Union Forces Engaged at DEEP BOTTOM RUN, VA. - 47th NY Voulnteer Infantry

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AUGUST 13-20,1864
    Deep Bottom, Va., Aug. 13-20, 1864.  2nd and 1Oth Army Corps and Gregg's Cavalry Division.  Early in August Gen. Grant received information from various sources that led him to believe Lee had sent three divisions of infantry and one of cavalry to reinforce Gen. Early in the Shenandoah valley, leaving, according to Gen. Butler's estimate, only 8,500 men to hold the entrenchment's north of the James. At noon on the 12th Grant ordered Maj.-Gen. W. S. Hancock to move with his own corps, the 2nd, the 10th corps, Maj.-Gen. D. B. Birney commanding, and Gregg's cavalry to the north side of the James at Deep Bottom and threaten Richmond.  The movement was almost identical with that of the latter part of July (see preceding article), except Hancock was to embark his corps on steamers at City Point and move up the river to the lower pontoon bridge during the night of the 13th, Birney's corps crossed at the upper bridge and the cavalry at the lower. It was intended to have all the troops on the north side of the James and ready for an advance by daylight on the 14th but owing to delay in disembarking it was well toward noon when the advance was commenced.
    The plan was for Birney to attack the enemy on the west side of Four-mile creek at daybreak, and if successful he was to move over the roads leading to Chaffin's bluff and Richmond. Mott's division, as soon as it was disembarked, was to move up the New Market Road, drive the enemy into his entrenchments on the west side of Bailey's creek, and farther if practicable.  Barlow was to move to the right of Mott and attack the enemy's works near Fussell's mill, and Gregg's cavalry was to cover the right flank. If Barlow succeeded in carrying the lines in his front he was to move to the left and uncover Mott's front, after which the two divisions were to advance on the New Market Road and form a junction with Birney.  The object of these combined movements was to turn the Confederate position and gain possession of Chaffin's bluff, which would be an important step toward opening the James River to the Federal gunboats.  Barlow carried one line, held by dismounted cavalry, and about 4 P.M. assaulted the works near Fussell's mill, but the attack was made with only one brigade and was not a success.  His advance was so threatening however, that the enemy weakened his right to strengthen the line near the mill, and Birney, taking advantage of this, carried a part of the line west of Four-mile creek, capturing 4 guns and a few prisoners. Gregg advanced up the Charles City Road and carried a line of rifle-pits, and at night a strong picket line was established along the entire front.  During the night the troops were disposed for an attack on the next morning.  Birney's command was massed in the rear of Barlow, with instructions to find and turn the Confederate left.  The dense woods made a reconnaissance difficult, and the operations of the 15th were begun without knowing just how the enemy was located. Slight skirmishing occurred at several points during the day, but Birney did not come upon the Confederate line until nearly 7 P.M., and as the ground was not favorable for a night attack further operations were postponed until the next day.  Early on the morning of the 16th Gregg moved out on the Charles City Road and drove the enemy before him across Deep creek, nearly to White's tavern. In a skirmish near Deep creek Confederate Gen. Chambliss was killed.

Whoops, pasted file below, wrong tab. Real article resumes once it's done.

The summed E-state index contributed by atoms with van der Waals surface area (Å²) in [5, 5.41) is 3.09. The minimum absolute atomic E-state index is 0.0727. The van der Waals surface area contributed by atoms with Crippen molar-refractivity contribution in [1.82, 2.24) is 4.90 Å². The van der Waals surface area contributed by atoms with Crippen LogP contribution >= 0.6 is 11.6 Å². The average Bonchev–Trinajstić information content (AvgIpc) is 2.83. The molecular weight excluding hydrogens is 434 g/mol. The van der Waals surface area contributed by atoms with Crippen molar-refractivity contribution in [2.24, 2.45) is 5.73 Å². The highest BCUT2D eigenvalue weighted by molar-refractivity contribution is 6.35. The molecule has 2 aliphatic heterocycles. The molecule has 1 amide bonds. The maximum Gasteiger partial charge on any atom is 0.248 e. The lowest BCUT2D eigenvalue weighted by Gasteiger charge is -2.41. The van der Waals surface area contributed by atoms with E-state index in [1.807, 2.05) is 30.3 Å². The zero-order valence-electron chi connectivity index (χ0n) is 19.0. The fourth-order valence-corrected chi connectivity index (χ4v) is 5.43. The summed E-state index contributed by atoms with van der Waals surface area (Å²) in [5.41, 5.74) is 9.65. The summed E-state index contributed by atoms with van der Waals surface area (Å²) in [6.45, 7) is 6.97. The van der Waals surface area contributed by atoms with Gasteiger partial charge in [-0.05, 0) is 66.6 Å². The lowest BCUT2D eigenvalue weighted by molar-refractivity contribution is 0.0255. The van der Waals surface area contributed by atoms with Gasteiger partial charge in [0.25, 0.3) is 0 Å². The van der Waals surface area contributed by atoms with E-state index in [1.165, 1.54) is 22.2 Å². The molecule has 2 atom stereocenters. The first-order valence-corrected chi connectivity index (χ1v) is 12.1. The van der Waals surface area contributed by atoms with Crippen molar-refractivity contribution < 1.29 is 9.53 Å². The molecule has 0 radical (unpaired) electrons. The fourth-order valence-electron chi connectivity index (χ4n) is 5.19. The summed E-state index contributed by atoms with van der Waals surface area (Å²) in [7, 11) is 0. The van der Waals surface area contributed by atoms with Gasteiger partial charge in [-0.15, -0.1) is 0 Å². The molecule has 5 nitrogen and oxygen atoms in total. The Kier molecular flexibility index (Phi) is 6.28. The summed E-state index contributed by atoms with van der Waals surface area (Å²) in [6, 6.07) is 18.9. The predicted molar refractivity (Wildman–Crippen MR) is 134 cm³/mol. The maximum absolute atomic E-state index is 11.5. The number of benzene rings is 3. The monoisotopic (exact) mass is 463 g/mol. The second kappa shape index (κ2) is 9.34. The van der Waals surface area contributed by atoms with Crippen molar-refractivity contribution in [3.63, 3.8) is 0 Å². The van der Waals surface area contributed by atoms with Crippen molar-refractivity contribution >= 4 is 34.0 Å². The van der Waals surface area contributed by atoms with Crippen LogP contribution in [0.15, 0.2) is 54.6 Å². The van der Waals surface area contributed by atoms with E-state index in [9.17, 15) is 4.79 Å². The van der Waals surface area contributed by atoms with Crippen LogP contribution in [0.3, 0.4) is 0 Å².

About 10 A.M. Terry's division of Birney's corps carried the works above Fussell's mill, capturing about 300 prisoners.  Craig's brigade and the colored troops under Brig.-Gen. William Birney made an assault on the right and captured the entrenchment’s but were unable to hold them.  In this action Col. Craig was killed. About 5 P.M. Gregg was driven from his position on the Charles City Road and forced back across Deep creek.  When night closed the Federals held only the advanced rifle-pits of the enemy.  During the night of the 16th a fleet of steamers came up from City Point to Deep Bottom to convey the impression that the Union forces were withdrawing, in the hope that the enemy would come out of his works and attack, but the ruse was not successful.  Nothing was done on the 17th, but about 5 P.M. on the 18th the Confederates sallied out. of their works above Fussell's mill and attacked Birney.  While the fight was going on Miles, now in command of Barlow's division. struck the enemy on the left flank, driving him in confusion and with considerable loss.  The 19th was spent in looking for a weak point in the Confederate line, but none could be found.  Grant's information, regarding the number of troops sent to Early, was erroneous, only Kershaw's division having left Richmond, and as soon as Hancock crossed the James, Mahone's division and Hampton's cavalry were sent over from Petersburg to reinforce the lines on the north side of the river.  Finding the position there too strong to be carried, Grant ordered Hancock and Birney back to their original positions on the Petersburg lines, and immediately after dark on the 2Oth the troops were withdrawn, Birney covering the movement.
    The Union loss in the operations about Deep Bottom was 328 killed, 1,802 wounded and 721 missing.  The Confederate loss was not ascertained, but it was probably somewhat less, as they fought most of the time behind breastworks.  Among their killed were Gens. Chambliss and Girardy, both of whom fell on the 16th.
Source: The Union Army, vol. 5
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